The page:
Christian was in charge of setting tempo on the second climb. Boy, did he have some climbing legs today. Sitting on his wheel I was uncomfortable and when the attacks started coming around us I only went 400 meters before I pulled off and let Kevin do the work. I got on the back of the group and made it over with the first 50 guys. Tyler was also in the back getting his diesel engine warmed up.
On the third climb Banesto went to the front trying to break up the group. I sat on the Banesto guy while he did tempo and again the attacks started to fly. This time my legs had come around and I took over, pulling to the top and controlling the attacks. A small group of seven had escaped earlier in the day, with no one dangerous, and with four more climbs coming they would for sure be spit out the back later on.
I started the third to last climb in the front with Tyler, Kevin, and Lance on my wheel. The group was now only 40 guys. I rode on the front till they started attacking -- again. After bringing back a couple of attacks I decided to let the real climbers take over. Tyler and Kevin took turns riding tempo and controlling the rest of the climb. This climb, for some reason, was a sauna. It was much hotter than all the rest of the climbs and guys were getting shelled quickly. This is where Olano and Tonkov and many others decided to change gears and get spit out the back.
At the same time Escartin changed gears and went off the front. The second to last climb Lance attacked four kilometers from the top with Zulle. Escartin had a two minute gap and it was growing because the guys with Lance were not racing, just waiting. At the bottom of the last climb Lance was caught. Going up the last climb Lance was comfortable, but he called up the car with five kilometers to go. He needed an Extran, he was bonking.
He lost some time at the top in the last couple hundred meters. This was more from running out of energy than running out of legs. It was a very difficult day to eat because of the constant climbing and descending. I used a liquid diet to get through the day, no solid food at all.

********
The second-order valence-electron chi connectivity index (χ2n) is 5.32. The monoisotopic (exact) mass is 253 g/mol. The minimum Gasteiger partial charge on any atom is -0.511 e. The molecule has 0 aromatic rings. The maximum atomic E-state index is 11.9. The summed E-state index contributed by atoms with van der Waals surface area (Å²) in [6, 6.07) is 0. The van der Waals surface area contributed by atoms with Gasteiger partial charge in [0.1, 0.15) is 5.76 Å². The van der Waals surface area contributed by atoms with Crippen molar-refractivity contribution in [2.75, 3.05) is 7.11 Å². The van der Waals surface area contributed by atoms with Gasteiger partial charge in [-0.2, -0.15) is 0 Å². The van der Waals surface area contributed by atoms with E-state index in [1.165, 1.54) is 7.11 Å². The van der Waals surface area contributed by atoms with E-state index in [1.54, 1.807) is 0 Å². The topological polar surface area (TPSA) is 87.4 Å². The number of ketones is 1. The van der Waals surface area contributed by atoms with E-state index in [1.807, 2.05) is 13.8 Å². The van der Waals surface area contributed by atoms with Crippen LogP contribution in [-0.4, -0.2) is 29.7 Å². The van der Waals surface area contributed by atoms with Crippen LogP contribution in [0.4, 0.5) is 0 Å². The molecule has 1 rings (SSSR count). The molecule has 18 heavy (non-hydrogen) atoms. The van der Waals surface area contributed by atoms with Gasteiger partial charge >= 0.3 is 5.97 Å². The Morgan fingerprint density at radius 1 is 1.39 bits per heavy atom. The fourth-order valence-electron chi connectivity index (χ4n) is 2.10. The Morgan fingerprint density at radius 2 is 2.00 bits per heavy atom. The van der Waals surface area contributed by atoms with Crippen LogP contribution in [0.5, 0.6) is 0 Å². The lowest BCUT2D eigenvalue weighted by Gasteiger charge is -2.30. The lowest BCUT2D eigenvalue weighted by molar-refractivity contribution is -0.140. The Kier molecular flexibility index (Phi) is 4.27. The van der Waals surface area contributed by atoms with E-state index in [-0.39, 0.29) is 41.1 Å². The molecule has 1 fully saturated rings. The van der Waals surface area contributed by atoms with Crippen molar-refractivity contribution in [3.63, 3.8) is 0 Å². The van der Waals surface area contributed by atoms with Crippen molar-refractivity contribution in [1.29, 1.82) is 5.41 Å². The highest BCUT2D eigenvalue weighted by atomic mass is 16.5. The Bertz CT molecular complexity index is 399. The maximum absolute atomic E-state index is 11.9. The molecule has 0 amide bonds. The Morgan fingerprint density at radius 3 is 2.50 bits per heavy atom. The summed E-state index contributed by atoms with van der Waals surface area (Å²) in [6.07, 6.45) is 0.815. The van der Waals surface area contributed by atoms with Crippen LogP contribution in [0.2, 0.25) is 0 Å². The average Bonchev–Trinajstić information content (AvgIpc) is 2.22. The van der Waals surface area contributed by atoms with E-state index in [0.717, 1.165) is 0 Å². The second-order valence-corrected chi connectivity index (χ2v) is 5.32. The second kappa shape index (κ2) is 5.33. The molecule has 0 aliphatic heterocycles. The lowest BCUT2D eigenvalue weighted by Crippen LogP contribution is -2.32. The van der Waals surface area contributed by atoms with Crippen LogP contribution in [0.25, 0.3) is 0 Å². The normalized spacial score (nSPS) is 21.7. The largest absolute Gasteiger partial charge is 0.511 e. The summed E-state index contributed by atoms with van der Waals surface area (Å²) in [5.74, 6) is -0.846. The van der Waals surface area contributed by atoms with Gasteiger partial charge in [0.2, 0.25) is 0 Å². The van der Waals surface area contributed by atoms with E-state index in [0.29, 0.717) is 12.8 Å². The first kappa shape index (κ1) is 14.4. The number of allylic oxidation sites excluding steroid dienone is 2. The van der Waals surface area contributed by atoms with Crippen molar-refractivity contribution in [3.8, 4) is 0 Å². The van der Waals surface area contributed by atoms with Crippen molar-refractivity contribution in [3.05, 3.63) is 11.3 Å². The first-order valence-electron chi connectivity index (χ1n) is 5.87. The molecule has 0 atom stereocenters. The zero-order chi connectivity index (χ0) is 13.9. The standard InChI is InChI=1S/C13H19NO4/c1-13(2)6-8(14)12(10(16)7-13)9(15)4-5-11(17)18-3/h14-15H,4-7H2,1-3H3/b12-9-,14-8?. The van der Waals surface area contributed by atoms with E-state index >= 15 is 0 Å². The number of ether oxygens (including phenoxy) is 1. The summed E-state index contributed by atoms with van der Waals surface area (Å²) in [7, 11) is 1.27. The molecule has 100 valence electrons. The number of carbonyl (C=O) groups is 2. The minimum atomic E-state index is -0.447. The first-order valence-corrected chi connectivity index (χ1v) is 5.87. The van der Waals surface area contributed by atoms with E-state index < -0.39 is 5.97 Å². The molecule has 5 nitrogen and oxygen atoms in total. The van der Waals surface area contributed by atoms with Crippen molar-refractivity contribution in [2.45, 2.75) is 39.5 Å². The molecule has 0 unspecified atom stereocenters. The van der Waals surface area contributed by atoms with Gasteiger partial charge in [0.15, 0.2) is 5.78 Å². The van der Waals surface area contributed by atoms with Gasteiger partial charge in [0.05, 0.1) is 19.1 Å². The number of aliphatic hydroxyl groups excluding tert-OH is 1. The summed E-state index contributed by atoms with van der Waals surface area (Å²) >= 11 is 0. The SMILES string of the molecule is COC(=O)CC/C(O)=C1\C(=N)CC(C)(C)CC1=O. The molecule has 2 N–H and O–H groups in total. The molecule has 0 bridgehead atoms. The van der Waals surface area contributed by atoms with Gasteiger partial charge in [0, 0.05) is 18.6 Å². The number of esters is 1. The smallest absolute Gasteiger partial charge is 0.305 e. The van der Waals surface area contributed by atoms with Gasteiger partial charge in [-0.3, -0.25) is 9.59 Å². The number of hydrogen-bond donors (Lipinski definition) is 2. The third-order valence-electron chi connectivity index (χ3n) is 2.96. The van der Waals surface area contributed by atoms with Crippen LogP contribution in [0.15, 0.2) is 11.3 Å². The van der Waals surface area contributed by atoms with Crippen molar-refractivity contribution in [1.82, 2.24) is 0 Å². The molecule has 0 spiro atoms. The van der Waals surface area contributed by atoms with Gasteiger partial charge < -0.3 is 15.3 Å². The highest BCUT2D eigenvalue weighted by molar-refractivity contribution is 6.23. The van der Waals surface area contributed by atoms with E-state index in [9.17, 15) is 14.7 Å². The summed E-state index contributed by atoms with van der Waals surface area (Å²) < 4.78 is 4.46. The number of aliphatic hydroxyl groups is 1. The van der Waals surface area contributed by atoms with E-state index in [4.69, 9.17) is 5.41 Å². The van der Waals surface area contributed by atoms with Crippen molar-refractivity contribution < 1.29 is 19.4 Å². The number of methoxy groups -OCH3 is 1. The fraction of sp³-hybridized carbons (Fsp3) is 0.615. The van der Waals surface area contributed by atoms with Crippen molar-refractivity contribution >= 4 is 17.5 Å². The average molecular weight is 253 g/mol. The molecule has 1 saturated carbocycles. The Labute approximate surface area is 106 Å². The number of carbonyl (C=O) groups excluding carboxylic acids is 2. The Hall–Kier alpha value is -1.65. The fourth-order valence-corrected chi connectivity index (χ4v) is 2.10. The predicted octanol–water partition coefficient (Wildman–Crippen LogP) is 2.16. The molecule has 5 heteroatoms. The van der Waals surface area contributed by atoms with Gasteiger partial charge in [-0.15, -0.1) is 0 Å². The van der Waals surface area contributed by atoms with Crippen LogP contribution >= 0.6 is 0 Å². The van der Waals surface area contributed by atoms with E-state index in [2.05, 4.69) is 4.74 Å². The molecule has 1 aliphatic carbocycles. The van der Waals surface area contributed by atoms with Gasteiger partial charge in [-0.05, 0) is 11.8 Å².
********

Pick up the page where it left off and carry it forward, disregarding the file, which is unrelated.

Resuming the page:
Escartin won a little over two minutes in front of Lance's chase group, and moved him into second on the G.C. Tomorrow is the last mountain day and for us our last main obstacle before we pull this Tour thing off. I will admit I was nervous this morning because it was such a hard stage and I'm sure it will be the same tomorrow.
The gruppetto was a big one today. Many riders are tired and the first chance they get to sit up they do. Christian was making deals all day in the last group. Guys were so hot and desperate for water they were begging Christian for water and they promised to buy him a beer in Paris. He has a about a case of beer waiting for him at the finish. Prudencio Indurain, while riding in the group, spotted a two-liter bottle of Orangina sitting on a picnic table. When he spotted it he yelled out, "who want's some Orangina?" Of course everyone wanted some, so Prudencio in one swoop swung over into the gravel and grabbed it off the picnic table. It was a party.
After the race Lance got a helicopter ride off the mountain top finish. The rest of us were waiting in the camper for our soigneurs to return so we could drive down the mountain. We were the last team to get off that mountain. It took forever. Luckily, we had a police escort and we made up most of the time that we lost sitting up there doing nothing.